Orientation dynamics in commercial thermotropic liquid crystalline polymers in transient shear flows

Stanley Rendon, Wesley Roth Burghardt*, Robert A. Bubeck

*Corresponding author for this work

Research output: Contribution to journalArticlepeer-review

13 Scopus citations

Abstract

In situ X-ray scattering measurements of molecular orientation under shear are reported for two commercial thermotropic liquid crystalline polymers (TLCPs), Vectra A950® and Vectra B950®. Transient shear flow protocols (reversals, step changes, and flow cessation) are used to investigate the underlying director dynamics. Synchrotron X-ray scattering in conjunction with a high-speed area detector provides sufficient time resolution to limit the total time spent in the melt during testing, whereas a redesigned X-ray capable shear cell provides a more robust platform for working with TLCP melts at high temperatures. The transient orientation response upon flow inception or flow reversal does not provide definitive signatures of either tumbling or shear alignment. However, the observation of clear transient responses to step increases or step decreases in shear rate contrasts with expectations and experience with shear-aligning nematics and suggests that these polymers are of the tumbling class. Finally, these two polymers show opposite trends in orientation following flow cessation, which appears to correlate with the evolution of dynamic modulus during relaxation. Specifically, Vectra B shows an increase in orientation upon flow cessation, an observation that can only be rationalized by the assumption of tumbling dynamics in shear. Together with prior observations of commercial LCP melts in channel flows, these results suggest that this class of materials, as a rule, exhibits director tumbling.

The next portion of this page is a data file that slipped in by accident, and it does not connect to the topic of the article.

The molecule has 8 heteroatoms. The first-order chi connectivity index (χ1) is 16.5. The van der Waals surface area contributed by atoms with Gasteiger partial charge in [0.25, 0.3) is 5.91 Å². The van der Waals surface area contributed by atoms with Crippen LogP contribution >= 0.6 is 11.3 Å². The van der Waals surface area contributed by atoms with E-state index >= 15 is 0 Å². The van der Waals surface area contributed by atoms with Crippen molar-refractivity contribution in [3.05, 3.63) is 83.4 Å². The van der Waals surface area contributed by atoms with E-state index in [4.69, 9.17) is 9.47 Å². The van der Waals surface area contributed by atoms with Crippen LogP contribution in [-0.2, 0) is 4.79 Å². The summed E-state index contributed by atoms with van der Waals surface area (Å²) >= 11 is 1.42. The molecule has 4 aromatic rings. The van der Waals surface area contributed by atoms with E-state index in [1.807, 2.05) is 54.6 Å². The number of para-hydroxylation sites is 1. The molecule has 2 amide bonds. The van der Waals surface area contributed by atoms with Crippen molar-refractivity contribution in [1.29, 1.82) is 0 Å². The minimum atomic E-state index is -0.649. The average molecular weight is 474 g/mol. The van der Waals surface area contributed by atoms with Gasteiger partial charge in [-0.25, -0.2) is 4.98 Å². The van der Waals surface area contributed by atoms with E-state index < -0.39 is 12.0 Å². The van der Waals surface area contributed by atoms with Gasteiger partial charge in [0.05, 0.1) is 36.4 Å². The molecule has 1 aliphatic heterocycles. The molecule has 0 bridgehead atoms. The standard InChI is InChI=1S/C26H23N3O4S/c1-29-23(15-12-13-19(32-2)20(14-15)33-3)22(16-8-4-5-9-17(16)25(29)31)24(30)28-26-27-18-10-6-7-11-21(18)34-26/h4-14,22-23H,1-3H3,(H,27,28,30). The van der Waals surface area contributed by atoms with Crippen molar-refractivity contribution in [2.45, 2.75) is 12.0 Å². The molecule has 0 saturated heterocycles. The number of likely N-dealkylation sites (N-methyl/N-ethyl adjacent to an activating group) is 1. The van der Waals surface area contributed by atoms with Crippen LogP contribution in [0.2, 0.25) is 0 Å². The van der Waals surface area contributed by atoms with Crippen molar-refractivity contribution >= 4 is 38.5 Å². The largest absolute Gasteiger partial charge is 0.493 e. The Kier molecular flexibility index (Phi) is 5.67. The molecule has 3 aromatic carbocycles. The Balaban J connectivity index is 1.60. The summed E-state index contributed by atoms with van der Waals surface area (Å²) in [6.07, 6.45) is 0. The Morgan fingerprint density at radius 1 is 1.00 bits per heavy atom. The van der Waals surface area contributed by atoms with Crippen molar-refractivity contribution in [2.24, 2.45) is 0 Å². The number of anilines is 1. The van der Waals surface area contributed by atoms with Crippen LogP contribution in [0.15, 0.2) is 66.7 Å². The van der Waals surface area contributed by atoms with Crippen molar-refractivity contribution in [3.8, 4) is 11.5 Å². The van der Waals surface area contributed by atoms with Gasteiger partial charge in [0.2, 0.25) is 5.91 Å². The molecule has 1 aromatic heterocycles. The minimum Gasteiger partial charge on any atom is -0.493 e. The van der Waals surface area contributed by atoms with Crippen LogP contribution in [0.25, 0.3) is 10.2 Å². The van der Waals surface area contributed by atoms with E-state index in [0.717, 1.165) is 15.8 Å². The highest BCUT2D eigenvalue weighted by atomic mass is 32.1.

Original languageEnglish (US)
Pages (from-to)945-956
Number of pages12
JournalRheologica Acta
Volume46
Issue number7
DOIs
StatePublished - Aug 1 2007

Keywords

  • Liquid crystalline polymer
  • Molecular orientation
  • Thermotropic LCP
  • Transient shear flow
  • X-ray scattering

ASJC Scopus subject areas

  • Mechanics of Materials
  • Computational Mechanics

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